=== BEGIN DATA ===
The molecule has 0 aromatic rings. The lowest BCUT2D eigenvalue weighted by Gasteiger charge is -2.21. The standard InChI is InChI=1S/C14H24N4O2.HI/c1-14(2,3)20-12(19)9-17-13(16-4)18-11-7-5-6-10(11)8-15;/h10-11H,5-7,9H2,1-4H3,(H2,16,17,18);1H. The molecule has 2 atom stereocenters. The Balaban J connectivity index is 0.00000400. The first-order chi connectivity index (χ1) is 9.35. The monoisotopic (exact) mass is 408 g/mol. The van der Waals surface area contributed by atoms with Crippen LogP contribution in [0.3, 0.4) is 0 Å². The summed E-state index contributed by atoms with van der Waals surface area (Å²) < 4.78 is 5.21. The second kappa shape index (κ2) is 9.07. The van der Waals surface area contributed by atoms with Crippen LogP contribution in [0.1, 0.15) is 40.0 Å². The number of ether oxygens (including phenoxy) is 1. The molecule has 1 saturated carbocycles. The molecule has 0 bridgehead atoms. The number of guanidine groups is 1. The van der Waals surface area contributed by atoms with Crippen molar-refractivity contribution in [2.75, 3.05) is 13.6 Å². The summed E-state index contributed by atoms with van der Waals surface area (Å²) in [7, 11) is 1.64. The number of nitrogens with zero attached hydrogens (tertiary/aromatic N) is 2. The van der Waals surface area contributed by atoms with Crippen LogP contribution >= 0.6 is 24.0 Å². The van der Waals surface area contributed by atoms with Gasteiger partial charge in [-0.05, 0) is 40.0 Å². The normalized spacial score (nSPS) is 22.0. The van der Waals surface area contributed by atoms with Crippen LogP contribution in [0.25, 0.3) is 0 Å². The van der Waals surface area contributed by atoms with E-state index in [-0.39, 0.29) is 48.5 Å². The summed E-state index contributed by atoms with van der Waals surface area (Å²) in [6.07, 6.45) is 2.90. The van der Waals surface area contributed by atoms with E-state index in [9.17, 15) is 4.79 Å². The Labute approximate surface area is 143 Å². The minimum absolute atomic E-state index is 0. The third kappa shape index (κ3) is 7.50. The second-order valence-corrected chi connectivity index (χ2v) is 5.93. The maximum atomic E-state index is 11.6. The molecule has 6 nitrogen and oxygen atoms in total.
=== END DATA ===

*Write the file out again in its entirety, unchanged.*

The molecule has 0 aromatic rings. The lowest BCUT2D eigenvalue weighted by Gasteiger charge is -2.21. The standard InChI is InChI=1S/C14H24N4O2.HI/c1-14(2,3)20-12(19)9-17-13(16-4)18-11-7-5-6-10(11)8-15;/h10-11H,5-7,9H2,1-4H3,(H2,16,17,18);1H. The molecule has 2 atom stereocenters. The Balaban J connectivity index is 0.00000400. The first-order chi connectivity index (χ1) is 9.35. The monoisotopic (exact) mass is 408 g/mol. The van der Waals surface area contributed by atoms with Crippen LogP contribution in [0.3, 0.4) is 0 Å². The summed E-state index contributed by atoms with van der Waals surface area (Å²) < 4.78 is 5.21. The second kappa shape index (κ2) is 9.07. The van der Waals surface area contributed by atoms with Crippen LogP contribution in [0.1, 0.15) is 40.0 Å². The number of ether oxygens (including phenoxy) is 1. The molecule has 1 saturated carbocycles. The molecule has 0 bridgehead atoms. The number of guanidine groups is 1. The van der Waals surface area contributed by atoms with Crippen molar-refractivity contribution in [2.75, 3.05) is 13.6 Å². The summed E-state index contributed by atoms with van der Waals surface area (Å²) in [7, 11) is 1.64. The number of nitrogens with zero attached hydrogens (tertiary/aromatic N) is 2. The van der Waals surface area contributed by atoms with Crippen LogP contribution >= 0.6 is 24.0 Å². The van der Waals surface area contributed by atoms with Gasteiger partial charge in [-0.05, 0) is 40.0 Å². The normalized spacial score (nSPS) is 22.0. The van der Waals surface area contributed by atoms with Crippen LogP contribution in [0.25, 0.3) is 0 Å². The van der Waals surface area contributed by atoms with E-state index in [-0.39, 0.29) is 48.5 Å². The summed E-state index contributed by atoms with van der Waals surface area (Å²) in [6.07, 6.45) is 2.90. The van der Waals surface area contributed by atoms with E-state index in [9.17, 15) is 4.79 Å². The Labute approximate surface area is 143 Å². The minimum absolute atomic E-state index is 0. The third kappa shape index (κ3) is 7.50. The second-order valence-corrected chi connectivity index (χ2v) is 5.93. The maximum atomic E-state index is 11.6. The molecule has 6 nitrogen and oxygen atoms in total.